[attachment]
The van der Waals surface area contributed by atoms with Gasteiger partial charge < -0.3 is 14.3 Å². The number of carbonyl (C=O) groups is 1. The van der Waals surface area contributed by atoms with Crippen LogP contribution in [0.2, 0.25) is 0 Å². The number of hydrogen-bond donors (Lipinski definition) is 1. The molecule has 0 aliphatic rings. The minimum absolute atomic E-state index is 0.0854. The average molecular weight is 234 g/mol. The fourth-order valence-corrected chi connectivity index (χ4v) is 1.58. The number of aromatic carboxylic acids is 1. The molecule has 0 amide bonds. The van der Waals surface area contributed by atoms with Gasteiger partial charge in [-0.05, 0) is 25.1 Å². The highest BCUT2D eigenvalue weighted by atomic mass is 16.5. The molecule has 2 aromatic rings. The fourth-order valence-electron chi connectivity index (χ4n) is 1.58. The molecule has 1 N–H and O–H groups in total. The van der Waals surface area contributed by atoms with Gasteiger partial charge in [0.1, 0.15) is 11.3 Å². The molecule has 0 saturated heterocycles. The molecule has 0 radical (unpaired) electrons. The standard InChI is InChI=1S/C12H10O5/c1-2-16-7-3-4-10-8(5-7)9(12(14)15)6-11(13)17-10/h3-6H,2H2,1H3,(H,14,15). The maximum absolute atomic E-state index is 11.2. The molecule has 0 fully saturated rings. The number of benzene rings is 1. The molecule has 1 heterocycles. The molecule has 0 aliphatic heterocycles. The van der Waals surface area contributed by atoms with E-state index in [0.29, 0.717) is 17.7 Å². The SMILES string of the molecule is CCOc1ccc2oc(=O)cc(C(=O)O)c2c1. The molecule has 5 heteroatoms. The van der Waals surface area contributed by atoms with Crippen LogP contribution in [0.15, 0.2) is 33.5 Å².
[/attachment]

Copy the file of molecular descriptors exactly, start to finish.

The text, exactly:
The van der Waals surface area contributed by atoms with Gasteiger partial charge < -0.3 is 14.3 Å². The number of carbonyl (C=O) groups is 1. The van der Waals surface area contributed by atoms with Crippen LogP contribution in [0.2, 0.25) is 0 Å². The number of hydrogen-bond donors (Lipinski definition) is 1. The molecule has 0 aliphatic rings. The minimum absolute atomic E-state index is 0.0854. The average molecular weight is 234 g/mol. The fourth-order valence-corrected chi connectivity index (χ4v) is 1.58. The number of aromatic carboxylic acids is 1. The molecule has 0 amide bonds. The van der Waals surface area contributed by atoms with Gasteiger partial charge in [-0.05, 0) is 25.1 Å². The highest BCUT2D eigenvalue weighted by atomic mass is 16.5. The molecule has 2 aromatic rings. The fourth-order valence-electron chi connectivity index (χ4n) is 1.58. The molecule has 1 N–H and O–H groups in total. The van der Waals surface area contributed by atoms with Gasteiger partial charge in [0.1, 0.15) is 11.3 Å². The molecule has 0 saturated heterocycles. The molecule has 0 radical (unpaired) electrons. The standard InChI is InChI=1S/C12H10O5/c1-2-16-7-3-4-10-8(5-7)9(12(14)15)6-11(13)17-10/h3-6H,2H2,1H3,(H,14,15). The maximum absolute atomic E-state index is 11.2. The molecule has 0 fully saturated rings. The number of benzene rings is 1. The molecule has 1 heterocycles. The molecule has 0 aliphatic heterocycles. The van der Waals surface area contributed by atoms with E-state index in [0.29, 0.717) is 17.7 Å². The SMILES string of the molecule is CCOc1ccc2oc(=O)cc(C(=O)O)c2c1. The molecule has 5 heteroatoms. The van der Waals surface area contributed by atoms with Crippen LogP contribution in [0.15, 0.2) is 33.5 Å².